A Trio of Magnon Transistors

Physics 11, 23
Three new transistors for spin-based currents may lead to a new type of circuitry that is faster and more efficient than traditional electronics.
How to get smaller. Next generation computer chips that operate using magnons (spin currents) could be smaller, faster, and more efficient than today’s conventional electronic circuits.

The transistor—a device that controls the flow of electrons in a circuit—is the cornerstone of modern electronics. Now three research teams have independently demonstrated equivalent technologies for magnons, magnetic excitations associated with electron spins. These “spin transistors” can directly manipulate a spin current. The technologies could be used to perform digital operations in next generation, spin-based circuitry.

Electronic transistors control flows of electric charge in a computer chip. The smaller the transistors, the faster the chip operates, but quantum mechanics sets a minimum size. To continue improving performance, researchers are turning to alternatives, such as replacing electronic circuits with so-called magnonic circuits.

Magnonic devices run exclusively on spin currents. (Spintronic devices, another electronics alternative, include both charge and spin currents.) To picture a magnon, imagine a row of spins pointing up, representing a magnetic material, and then imagine briefly flipping the spin at one end. This motion leads to a propagating wave that moves through the material as each spin influences its neighbor. Magnons can travel quickly and efficiently over long distances—up to about a centimeter in the best materials—without significantly losing energy or heating up the material, a feat not possible for electrons. But before building fast and efficient magnonic circuits, researchers need components that can regulate magnon currents.

The magnon transistor developed by Xiufeng Han and colleagues at the Chinese Academy of Sciences in Beijing is a trilayer structure in which a nonmagnetic gold layer is sandwiched between two insulating ferromagnetic layers made of yttrium iron garnet (YIG). Magnons are generated in the two YIG layers, and the gold layer acts as a spacer to allow independent control of the YIG layers’ magnetic alignment. Spins are aligned in the plane of the sandwich, and the magnon current flows in the perpendicular direction. An additional metallic platinum layer on top of the structure converts any magnon current into a measureable voltage.

To test the device, the team applied a temperature gradient across the sandwich to generate magnons in the YIG layers. With those two layers magnetically aligned, the team measured a large magnon current, whereas the current was up to 32% smaller when the two YIG layers had antiparallel alignment. When the transistor is in this antiparallel state, the magnon currents have opposite signs and cancel each other to some extent. These results proved that the device behaves like a valve, which is one type of transistor.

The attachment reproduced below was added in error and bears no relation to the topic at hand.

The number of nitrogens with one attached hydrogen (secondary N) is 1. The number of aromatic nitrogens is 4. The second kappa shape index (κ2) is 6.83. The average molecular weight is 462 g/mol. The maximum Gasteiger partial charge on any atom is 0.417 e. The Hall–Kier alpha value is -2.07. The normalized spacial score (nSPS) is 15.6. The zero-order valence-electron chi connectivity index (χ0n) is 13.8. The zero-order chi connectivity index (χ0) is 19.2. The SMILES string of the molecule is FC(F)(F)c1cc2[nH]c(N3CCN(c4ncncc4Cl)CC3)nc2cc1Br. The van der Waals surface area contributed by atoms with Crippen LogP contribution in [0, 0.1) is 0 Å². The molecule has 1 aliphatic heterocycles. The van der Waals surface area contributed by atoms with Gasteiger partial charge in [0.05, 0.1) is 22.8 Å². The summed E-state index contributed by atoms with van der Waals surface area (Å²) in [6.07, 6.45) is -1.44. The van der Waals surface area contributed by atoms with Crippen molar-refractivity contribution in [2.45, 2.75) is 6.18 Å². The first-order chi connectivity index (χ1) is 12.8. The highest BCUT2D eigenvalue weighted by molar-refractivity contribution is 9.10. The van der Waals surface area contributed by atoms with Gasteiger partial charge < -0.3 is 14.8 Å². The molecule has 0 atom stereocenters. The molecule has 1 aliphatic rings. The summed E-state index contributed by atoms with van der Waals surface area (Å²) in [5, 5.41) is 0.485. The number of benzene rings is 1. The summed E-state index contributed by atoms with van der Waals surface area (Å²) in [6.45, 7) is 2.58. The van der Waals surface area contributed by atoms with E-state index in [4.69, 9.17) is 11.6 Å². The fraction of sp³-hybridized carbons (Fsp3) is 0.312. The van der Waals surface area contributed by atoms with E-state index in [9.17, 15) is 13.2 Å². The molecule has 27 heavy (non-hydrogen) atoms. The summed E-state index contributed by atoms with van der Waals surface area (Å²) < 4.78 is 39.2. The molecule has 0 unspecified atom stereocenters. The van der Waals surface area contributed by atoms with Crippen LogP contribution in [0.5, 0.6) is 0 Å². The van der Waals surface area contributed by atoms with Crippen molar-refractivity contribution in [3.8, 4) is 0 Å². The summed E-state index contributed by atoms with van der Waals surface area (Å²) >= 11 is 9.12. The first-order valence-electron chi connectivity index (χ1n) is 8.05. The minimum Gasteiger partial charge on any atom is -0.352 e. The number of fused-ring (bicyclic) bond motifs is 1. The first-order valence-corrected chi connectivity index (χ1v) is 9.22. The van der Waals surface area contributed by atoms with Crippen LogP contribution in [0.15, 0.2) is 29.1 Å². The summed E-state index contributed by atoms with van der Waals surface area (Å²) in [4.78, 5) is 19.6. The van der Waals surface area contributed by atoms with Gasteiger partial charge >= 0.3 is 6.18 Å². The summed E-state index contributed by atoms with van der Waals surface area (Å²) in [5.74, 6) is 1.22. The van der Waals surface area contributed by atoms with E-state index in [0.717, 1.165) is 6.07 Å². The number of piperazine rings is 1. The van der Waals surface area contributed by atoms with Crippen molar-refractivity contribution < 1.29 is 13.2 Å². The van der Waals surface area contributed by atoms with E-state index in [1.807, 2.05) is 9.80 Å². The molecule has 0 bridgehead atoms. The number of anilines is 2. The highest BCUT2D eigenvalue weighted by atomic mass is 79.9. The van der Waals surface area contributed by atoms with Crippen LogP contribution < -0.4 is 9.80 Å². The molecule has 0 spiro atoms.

The second valve transistor, made by Mathias Kläui of Johannes Gutenberg University of Mainz in Germany and colleagues [1], acts in a similar way to that of Han and co-workers, but it contains different materials—it’s a cobalt/cobalt oxide/YIG trilayer—and it generates magnons in only one layer of the device (the YIG layer). Comparing the magnon current transmitted when the cobalt and YIG layers had parallel alignments with that of the antiparallel alignment, the team measured a 290% difference.

However, the researchers suspect that the signal they detect as a magnon current in their device may also be affected by conventional electric currents. The top layer of Kläui’s group’s device is ferromagnetic cobalt, which is a metal and not a magnetic insulator and so supports both electron and magnon currents. The team is working on subtracting the electronic effects from their magnon current measurements. Ideally, says Kläui, magnonic circuit components should be made entirely from electrical insulators—a goal of both teams—in order to take full advantage of the benefits of magnons.

The third new transistor is a thin rectangle of platinum on top of a larger square of YIG, and it functions differently from the valves. Rather than using magnetic effects, Ludo Cornelissen of the University of Groningen in the Netherlands and colleagues used an electric current to vary the magnon current. In their device, the magnons are generated at one end of the YIG square and detected at the other. Additional magnons are pumped into or absorbed from the YIG depending on the spin direction of the electrons flowing in the platinum strip. When these electrons’ spins are aligned with the YIG magnons, the magnon current increases; when oppositely aligned, the magnon current decreases.

Andrii Chumak of the University of Kaiserslautern, Germany, who has developed his own magnon circuit components, says that the three magnon transistors mark the next “important milestone” in creating fully magnon-based circuitry. Magnon physicist Helmut Schultheiss of the Helmholtz Center Dresden-Rossendorf (HZDR) in Germany agrees. He says that creating magnon valves that maintain their open or closed state without having to continually apply an external magnetic field is a “very important step” that will lead to more innovations in magnonic circuitry.

This research is published in Physical Review Letters and posted on the arXiv.

–Katherine Wright

Katherine Wright is the Deputy Editor of Physics Magazine.


  1. J. Cramer et al., “Ferroic Collinear Multilayer Magnon Spin Valve,” arXiv:1706.07592.

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